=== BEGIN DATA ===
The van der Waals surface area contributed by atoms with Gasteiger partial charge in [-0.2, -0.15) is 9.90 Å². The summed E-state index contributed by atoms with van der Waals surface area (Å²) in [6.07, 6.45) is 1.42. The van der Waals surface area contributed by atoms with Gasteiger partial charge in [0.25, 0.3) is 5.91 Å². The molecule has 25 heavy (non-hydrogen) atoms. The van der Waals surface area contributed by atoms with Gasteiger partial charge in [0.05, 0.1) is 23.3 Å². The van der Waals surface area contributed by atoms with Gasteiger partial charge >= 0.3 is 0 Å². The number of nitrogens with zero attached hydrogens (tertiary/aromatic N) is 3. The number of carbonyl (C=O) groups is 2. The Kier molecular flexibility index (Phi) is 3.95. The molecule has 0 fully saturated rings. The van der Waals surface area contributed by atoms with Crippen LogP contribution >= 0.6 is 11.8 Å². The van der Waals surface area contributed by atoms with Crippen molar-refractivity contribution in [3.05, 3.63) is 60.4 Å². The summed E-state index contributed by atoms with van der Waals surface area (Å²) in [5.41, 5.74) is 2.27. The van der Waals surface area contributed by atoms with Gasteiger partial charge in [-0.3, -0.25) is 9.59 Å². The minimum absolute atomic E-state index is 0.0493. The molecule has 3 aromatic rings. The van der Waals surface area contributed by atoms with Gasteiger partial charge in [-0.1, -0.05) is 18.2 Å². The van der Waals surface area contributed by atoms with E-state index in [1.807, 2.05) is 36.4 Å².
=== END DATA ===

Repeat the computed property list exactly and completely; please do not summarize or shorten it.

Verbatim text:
The van der Waals surface area contributed by atoms with Gasteiger partial charge in [-0.2, -0.15) is 9.90 Å². The summed E-state index contributed by atoms with van der Waals surface area (Å²) in [6.07, 6.45) is 1.42. The van der Waals surface area contributed by atoms with Gasteiger partial charge in [0.25, 0.3) is 5.91 Å². The molecule has 25 heavy (non-hydrogen) atoms. The van der Waals surface area contributed by atoms with Gasteiger partial charge in [0.05, 0.1) is 23.3 Å². The van der Waals surface area contributed by atoms with Gasteiger partial charge >= 0.3 is 0 Å². The number of nitrogens with zero attached hydrogens (tertiary/aromatic N) is 3. The number of carbonyl (C=O) groups is 2. The Kier molecular flexibility index (Phi) is 3.95. The molecule has 0 fully saturated rings. The van der Waals surface area contributed by atoms with Crippen LogP contribution >= 0.6 is 11.8 Å². The van der Waals surface area contributed by atoms with Crippen molar-refractivity contribution in [3.05, 3.63) is 60.4 Å². The summed E-state index contributed by atoms with van der Waals surface area (Å²) in [5.41, 5.74) is 2.27. The van der Waals surface area contributed by atoms with Gasteiger partial charge in [-0.3, -0.25) is 9.59 Å². The minimum absolute atomic E-state index is 0.0493. The molecule has 3 aromatic rings. The van der Waals surface area contributed by atoms with Gasteiger partial charge in [-0.1, -0.05) is 18.2 Å². The van der Waals surface area contributed by atoms with E-state index in [1.807, 2.05) is 36.4 Å².